In news that marries the up-and-coming technological worlds of the Internet of Things (IoT) and augmented reality, Eon Reality Inc. of Irvine, Calif., has upgraded its EON AVR Platform so nontechnical users to create augmented reality overlays to real-world environments.
To create these overlays, users attach Eon’s AR 3D Annotations to physical objects and environments. That technology is supported by Eon IoT sensor data, the vendor’s geographical positional tracking software, and its augmented reality interface.
The augmented reality overlays can turn objects and environments into “interactive learning bots,” where, according to Eon:”knowledge transfer becomes a multi-sensory experience by targeting visual, auditory, and kinesthetic learners through highly visual, interactive learning objects. The end result is an illuminated world where knowledge, not just information, is a glance away.”
The platform helps users build intelligent means to help students and teachers quickly learn interactive learning content on their tablets, smart phones, VR headsets, or AR glasses.
Rather than immerse users in an artificial world, AR dangles data or a digital image into a person’s visual field that describes what they’re looking at. The latest, best-selling example comes from the augmented reality game Pokémon Go.
The potential is such that the market for AR apps for engineering will grow 10-fold between 2014 and 2019, from $247 million to $2.4 billion, according to a report from the market research firm Juniper Research.
But along with gaming, AR could also transform the workplace, according to Juniper through creation of those “interactive learning bots.” The name for such learning tools vary according to which vendor, consultant, or technology tool is referenced, but the main idea is the same.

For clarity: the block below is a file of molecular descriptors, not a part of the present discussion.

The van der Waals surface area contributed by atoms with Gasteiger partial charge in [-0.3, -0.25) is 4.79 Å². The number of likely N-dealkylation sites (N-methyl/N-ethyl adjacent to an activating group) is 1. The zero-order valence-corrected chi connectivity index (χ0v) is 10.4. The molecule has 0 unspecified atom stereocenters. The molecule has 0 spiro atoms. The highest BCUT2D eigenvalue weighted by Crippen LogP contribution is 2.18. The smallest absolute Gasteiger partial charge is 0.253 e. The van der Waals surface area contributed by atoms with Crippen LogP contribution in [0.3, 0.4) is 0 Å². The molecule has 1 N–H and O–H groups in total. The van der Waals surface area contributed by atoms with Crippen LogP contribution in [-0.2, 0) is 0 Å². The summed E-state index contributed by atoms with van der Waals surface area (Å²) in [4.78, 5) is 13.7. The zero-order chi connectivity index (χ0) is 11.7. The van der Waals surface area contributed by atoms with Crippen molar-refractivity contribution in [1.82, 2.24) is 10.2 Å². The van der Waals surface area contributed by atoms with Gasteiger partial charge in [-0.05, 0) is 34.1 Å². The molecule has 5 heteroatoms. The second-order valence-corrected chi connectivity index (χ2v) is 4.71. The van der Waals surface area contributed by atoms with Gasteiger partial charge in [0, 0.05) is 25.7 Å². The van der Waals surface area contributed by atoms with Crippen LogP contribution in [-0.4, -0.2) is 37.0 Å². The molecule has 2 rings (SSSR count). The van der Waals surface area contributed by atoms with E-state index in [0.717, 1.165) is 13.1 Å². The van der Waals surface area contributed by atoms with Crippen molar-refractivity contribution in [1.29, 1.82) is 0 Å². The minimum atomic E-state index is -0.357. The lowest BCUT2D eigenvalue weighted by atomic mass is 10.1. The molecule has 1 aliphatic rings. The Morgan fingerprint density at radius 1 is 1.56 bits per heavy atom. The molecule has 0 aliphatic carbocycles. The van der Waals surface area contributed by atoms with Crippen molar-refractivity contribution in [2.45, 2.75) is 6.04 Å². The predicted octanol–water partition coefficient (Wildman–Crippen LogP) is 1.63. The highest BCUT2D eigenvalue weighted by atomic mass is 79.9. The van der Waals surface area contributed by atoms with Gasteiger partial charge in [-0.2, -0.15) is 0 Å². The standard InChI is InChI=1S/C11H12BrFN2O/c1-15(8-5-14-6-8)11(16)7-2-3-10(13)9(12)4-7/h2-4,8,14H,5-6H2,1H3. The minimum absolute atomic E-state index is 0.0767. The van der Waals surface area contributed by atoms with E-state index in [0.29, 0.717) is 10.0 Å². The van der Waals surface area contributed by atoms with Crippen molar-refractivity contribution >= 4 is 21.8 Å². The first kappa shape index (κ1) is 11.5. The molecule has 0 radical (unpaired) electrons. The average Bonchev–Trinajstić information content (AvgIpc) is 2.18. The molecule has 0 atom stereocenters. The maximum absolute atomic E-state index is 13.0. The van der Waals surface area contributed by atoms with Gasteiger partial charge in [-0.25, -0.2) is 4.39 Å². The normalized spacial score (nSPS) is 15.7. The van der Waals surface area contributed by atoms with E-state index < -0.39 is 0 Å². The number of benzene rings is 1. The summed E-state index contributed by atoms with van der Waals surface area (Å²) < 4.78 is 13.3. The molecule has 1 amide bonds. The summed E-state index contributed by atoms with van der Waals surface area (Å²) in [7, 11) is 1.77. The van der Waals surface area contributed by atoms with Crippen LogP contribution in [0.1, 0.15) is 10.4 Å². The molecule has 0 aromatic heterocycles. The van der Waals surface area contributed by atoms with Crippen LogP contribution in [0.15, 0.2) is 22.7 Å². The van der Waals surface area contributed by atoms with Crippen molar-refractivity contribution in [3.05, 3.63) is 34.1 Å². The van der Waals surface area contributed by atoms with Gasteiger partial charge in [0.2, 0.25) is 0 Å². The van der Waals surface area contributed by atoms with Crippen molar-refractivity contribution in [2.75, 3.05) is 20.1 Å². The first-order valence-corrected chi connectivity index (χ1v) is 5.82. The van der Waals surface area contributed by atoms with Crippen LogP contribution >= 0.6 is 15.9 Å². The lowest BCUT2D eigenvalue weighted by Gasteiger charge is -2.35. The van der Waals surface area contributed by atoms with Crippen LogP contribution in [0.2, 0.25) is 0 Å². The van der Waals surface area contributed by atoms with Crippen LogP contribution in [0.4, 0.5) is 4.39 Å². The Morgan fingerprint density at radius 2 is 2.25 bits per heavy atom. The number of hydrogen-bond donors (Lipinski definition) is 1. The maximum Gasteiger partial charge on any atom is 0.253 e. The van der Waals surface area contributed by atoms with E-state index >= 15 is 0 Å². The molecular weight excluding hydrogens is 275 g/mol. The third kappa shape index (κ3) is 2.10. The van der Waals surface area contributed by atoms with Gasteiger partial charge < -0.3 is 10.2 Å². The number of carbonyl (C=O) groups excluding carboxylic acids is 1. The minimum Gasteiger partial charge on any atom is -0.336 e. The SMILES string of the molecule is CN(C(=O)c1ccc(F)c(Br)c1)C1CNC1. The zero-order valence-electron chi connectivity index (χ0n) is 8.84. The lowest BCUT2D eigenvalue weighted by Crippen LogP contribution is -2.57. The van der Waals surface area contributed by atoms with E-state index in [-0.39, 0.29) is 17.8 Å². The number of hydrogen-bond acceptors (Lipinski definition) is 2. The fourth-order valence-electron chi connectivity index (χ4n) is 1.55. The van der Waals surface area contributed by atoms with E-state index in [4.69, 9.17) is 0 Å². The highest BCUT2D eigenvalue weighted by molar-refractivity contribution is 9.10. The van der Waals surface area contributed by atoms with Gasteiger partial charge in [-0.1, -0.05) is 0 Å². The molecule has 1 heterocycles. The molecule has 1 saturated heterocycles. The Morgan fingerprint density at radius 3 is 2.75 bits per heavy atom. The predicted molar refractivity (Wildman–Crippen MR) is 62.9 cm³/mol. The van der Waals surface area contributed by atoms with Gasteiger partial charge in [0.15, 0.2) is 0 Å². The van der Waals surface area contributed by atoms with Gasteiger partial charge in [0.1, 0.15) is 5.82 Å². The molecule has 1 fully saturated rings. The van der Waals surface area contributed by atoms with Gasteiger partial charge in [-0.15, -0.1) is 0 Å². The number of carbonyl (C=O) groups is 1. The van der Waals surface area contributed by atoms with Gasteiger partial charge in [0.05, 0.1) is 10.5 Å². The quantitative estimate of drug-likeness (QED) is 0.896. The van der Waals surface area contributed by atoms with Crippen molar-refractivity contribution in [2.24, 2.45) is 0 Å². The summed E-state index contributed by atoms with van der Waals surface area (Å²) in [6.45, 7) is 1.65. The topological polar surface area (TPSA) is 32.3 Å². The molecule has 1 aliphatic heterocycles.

The bots could allow doctors to visualize veins and internal organs and see a display of information such as heart rate and blood pressure to help diagnose and treat patients. With them, teachers could supplement their curriculum by having students simultaneously view text, graphics and videos overlaid on the real world.
And engineers could benefit as well. Siemens PLM has created AR brochures with images that spring into view, and Bentley Systems has created a homegrown AR system that overlays 2D and 3D construction plans to help architects and construction engineers convert 3D CAD representations of buildings into 2D blueprints and back into 3D augmented-reality renderings.
The Eon image, above, for example, depicts how a technician at work on an MRI would use AR to view the internal parts, exploded out before him via AI. An AI tag also tell him where the part that needs to be replaced is located. All this gives him insight into and a grasp on the physical workings of the machine before him—workings he can’t see with his own eyes without opening the machine up. AI gives him a leg up on trying to find the problem and attempting to replace the part. The bot essentially shows him where and how to do this.
To create the bot, a programmer and engineer would outfit the MRI with many sensors, calling upon IoT technology. Sensor feedback would show the bot, in essence, where parts are located, what they do, and how they’re running. That information can then be called up in AI, as shown in the accompanying chart shown to the technician that depicts operation in graphical output.
And the fact these bots can now be created without deep technological know-how, as EON allows, is a key factor in driving the AI industry forward and advancing use of these bots across many fields.